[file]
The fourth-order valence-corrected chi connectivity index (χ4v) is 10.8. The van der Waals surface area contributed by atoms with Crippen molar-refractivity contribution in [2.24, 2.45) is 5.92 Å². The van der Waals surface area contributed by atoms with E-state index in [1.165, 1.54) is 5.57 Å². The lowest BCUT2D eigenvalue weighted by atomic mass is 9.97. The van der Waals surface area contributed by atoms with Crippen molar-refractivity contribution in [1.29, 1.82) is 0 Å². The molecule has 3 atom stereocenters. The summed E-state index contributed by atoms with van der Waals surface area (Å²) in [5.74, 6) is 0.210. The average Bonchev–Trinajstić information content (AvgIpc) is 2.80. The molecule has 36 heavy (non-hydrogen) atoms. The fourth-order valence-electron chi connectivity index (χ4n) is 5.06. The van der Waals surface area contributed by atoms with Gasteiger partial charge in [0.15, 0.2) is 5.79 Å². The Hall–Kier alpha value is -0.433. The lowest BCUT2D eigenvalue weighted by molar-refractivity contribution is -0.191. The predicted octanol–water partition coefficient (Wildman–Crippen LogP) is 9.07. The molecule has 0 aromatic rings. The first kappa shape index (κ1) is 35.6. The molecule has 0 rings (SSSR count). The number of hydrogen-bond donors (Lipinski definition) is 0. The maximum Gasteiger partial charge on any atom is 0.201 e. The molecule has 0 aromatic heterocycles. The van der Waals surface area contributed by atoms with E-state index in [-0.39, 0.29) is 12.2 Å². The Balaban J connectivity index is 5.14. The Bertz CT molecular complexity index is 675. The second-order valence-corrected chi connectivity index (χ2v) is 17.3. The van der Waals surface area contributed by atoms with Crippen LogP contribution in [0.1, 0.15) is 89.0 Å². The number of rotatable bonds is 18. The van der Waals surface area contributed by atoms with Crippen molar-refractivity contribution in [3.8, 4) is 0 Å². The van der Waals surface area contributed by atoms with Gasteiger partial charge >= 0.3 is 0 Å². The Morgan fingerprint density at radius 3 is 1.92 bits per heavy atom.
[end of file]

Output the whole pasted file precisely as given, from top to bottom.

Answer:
The fourth-order valence-corrected chi connectivity index (χ4v) is 10.8. The van der Waals surface area contributed by atoms with Crippen molar-refractivity contribution in [2.24, 2.45) is 5.92 Å². The van der Waals surface area contributed by atoms with E-state index in [1.165, 1.54) is 5.57 Å². The lowest BCUT2D eigenvalue weighted by atomic mass is 9.97. The van der Waals surface area contributed by atoms with Crippen molar-refractivity contribution in [1.29, 1.82) is 0 Å². The molecule has 3 atom stereocenters. The summed E-state index contributed by atoms with van der Waals surface area (Å²) in [5.74, 6) is 0.210. The average Bonchev–Trinajstić information content (AvgIpc) is 2.80. The molecule has 36 heavy (non-hydrogen) atoms. The fourth-order valence-electron chi connectivity index (χ4n) is 5.06. The van der Waals surface area contributed by atoms with Gasteiger partial charge in [0.15, 0.2) is 5.79 Å². The Hall–Kier alpha value is -0.433. The lowest BCUT2D eigenvalue weighted by molar-refractivity contribution is -0.191. The predicted octanol–water partition coefficient (Wildman–Crippen LogP) is 9.07. The molecule has 0 aromatic rings. The first kappa shape index (κ1) is 35.6. The molecule has 0 rings (SSSR count). The number of hydrogen-bond donors (Lipinski definition) is 0. The maximum Gasteiger partial charge on any atom is 0.201 e. The molecule has 0 aromatic heterocycles. The van der Waals surface area contributed by atoms with E-state index in [-0.39, 0.29) is 12.2 Å². The Balaban J connectivity index is 5.14. The Bertz CT molecular complexity index is 675. The second-order valence-corrected chi connectivity index (χ2v) is 17.3. The van der Waals surface area contributed by atoms with Crippen LogP contribution in [0.1, 0.15) is 89.0 Å². The number of rotatable bonds is 18. The van der Waals surface area contributed by atoms with Crippen molar-refractivity contribution in [3.8, 4) is 0 Å². The van der Waals surface area contributed by atoms with Gasteiger partial charge >= 0.3 is 0 Å². The Morgan fingerprint density at radius 3 is 1.92 bits per heavy atom.